Study finds that dogs mimic the stress levels of their owners. So chill out

Do you think you have a close bond with your dog? If so, this is not a unique sentiment. Researchers have used the term ‘human-dog-dyad’ extensively over the years to describe humankind’s relationship with dogs, due to the way in which we have evolved together over 15,000 years.

As a consequence of this, dogs are said to be in tune with humans’ thoughts and emotions.

Photo: BarkPost

Ever think your dog is feeling the same way as you? Stressed when you’re stressed? Happy when you’re happy? That’s because they are.

New research published in Scientific Report has aligned with that concept, revealing that the stress levels of dogs may reflect the stress levels of people around them, as they mirror our feelings and personalities.

Researchers in Sweden undertook the study using 33 Shetland Sheepdogs and 25 border collies alongside their owners who filled out their pets’ Personality Questionnaires. Levels of the hormone cortisol, often found in hair, was monitored for a year to measure stress levels (the molecule becomes pronounced during times of mental stress).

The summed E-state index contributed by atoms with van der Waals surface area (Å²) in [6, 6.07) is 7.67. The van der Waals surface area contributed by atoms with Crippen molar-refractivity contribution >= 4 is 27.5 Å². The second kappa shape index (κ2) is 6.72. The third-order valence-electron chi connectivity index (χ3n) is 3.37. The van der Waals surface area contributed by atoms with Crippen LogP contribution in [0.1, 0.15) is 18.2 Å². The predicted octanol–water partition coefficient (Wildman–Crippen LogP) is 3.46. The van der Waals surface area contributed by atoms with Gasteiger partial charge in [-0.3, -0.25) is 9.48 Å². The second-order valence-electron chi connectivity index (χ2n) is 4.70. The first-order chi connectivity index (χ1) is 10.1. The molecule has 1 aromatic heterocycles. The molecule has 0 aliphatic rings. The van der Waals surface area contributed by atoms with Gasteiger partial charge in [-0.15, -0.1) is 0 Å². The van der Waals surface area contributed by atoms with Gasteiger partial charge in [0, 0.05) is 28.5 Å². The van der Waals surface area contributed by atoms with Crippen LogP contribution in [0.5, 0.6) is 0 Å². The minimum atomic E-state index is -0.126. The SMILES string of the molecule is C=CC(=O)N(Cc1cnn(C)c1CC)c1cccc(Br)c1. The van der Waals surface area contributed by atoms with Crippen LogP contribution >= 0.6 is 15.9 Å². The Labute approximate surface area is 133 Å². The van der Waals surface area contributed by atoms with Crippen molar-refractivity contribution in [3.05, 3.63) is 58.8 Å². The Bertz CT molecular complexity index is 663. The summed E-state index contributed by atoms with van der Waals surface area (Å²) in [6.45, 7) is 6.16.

57 of the 58 dogs in summer and 55 of the 58 dogs in winter showed direct correlation with their owners’ emotions, their stress levels rising and falling alongside them and overall, female dogs showed stronger connections with their owners’ levels compared to males.

Circumstances such as the amount of garden play the dogs had, the working hours of the dog’s owner and if the dog had a companion to play with showed no sign of effecting cortisol levels, only the owners’ personalities did.

So next time you think your dog may be stressing out, take a moment to look in the mirror. Maybe it’s you who needs to chill.